Trading Places

Once, Gary Pirosko ticketed drunk drivers;  then he prosecuted them; now he defends them

Published in 2007 Colorado Super Lawyers — April 2007

In the 1980s, Gary Pirosko, now a DUI attorney with a solo practice, was a South Suburban Park police officer and a deputy sheriff for Arapahoe County, where he wrote hundreds of traffic and DUI tickets. He's got plenty of stories from those days, but one, involving a 16-year-old boy, he'll never forget.

Nerdy and socially awkward, the boy bought a new Jeep, which instantly won him social recognition and friends. After Pirosko ticketed the teen for drinking and driving, the boy promptly lost his license, his driving rights and the few friends he had. Troubled, the boy put a gun to his head and pulled the trigger.

The story may be extreme, but Pirosko says he uses it to get across an important point to the prosecution. "I just say, 'Look at it from this person's perspective: They're going to lose their job. This case may seem like another file to you, but this is a person.'"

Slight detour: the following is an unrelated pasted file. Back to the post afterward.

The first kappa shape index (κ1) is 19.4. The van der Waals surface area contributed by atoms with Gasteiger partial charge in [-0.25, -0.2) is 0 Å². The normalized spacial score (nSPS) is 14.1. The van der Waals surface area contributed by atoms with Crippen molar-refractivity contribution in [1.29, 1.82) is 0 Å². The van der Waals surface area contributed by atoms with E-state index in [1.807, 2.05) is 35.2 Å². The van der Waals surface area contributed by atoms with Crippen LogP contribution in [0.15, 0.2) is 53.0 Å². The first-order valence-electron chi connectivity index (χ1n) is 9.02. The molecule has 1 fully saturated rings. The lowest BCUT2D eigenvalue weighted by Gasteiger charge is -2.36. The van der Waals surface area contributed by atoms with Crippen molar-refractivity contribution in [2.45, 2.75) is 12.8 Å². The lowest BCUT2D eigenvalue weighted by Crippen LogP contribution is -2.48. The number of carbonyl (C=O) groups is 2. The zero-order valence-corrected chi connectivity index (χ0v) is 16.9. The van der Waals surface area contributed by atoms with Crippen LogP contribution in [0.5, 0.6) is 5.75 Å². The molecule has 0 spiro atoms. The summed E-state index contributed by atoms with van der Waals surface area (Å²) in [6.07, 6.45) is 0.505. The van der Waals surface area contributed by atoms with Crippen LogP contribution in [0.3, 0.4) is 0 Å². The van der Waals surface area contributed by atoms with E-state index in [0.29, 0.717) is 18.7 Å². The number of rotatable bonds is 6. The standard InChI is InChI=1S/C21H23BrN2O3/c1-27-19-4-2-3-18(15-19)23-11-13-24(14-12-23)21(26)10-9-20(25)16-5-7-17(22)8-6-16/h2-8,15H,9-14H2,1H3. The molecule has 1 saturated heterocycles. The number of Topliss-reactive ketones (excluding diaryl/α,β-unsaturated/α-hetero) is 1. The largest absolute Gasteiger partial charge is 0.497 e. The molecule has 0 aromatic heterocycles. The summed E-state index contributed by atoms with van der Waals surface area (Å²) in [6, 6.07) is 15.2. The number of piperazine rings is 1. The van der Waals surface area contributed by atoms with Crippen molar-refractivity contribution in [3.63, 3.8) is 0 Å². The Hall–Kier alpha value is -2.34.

After defending thousands of DUI cases, Pirosko says that a winning component of his practice is the ability to allow a bureaucratic system, which normally sees only files, names and numbers, to see a person.

To most of society, drunk drivers are the "despised and the damned," Pirosko says. To him, they are people who make mistakes. Like the rest of us, they deserve the chance to pick up the pieces and move on.

"What prosecutors, judges and police officers overlook is the stress involved when someone gets a DUI. People say, 'Well, this is just a DUI, it's not a death penalty case,'" says Pirosko. "My point of view is, 'But it could be.'"

 

Pirosko discovered the law after training to be a park ranger. The youngest of five children from a working-class Cleveland family, Pirosko spent much of his childhood canoeing, bike riding and exploring the world. Hoping to parlay his love of the outdoors into a full-fledged career, Pirosko completed a two-year degree after high school and moved to Colorado to attend forestry school.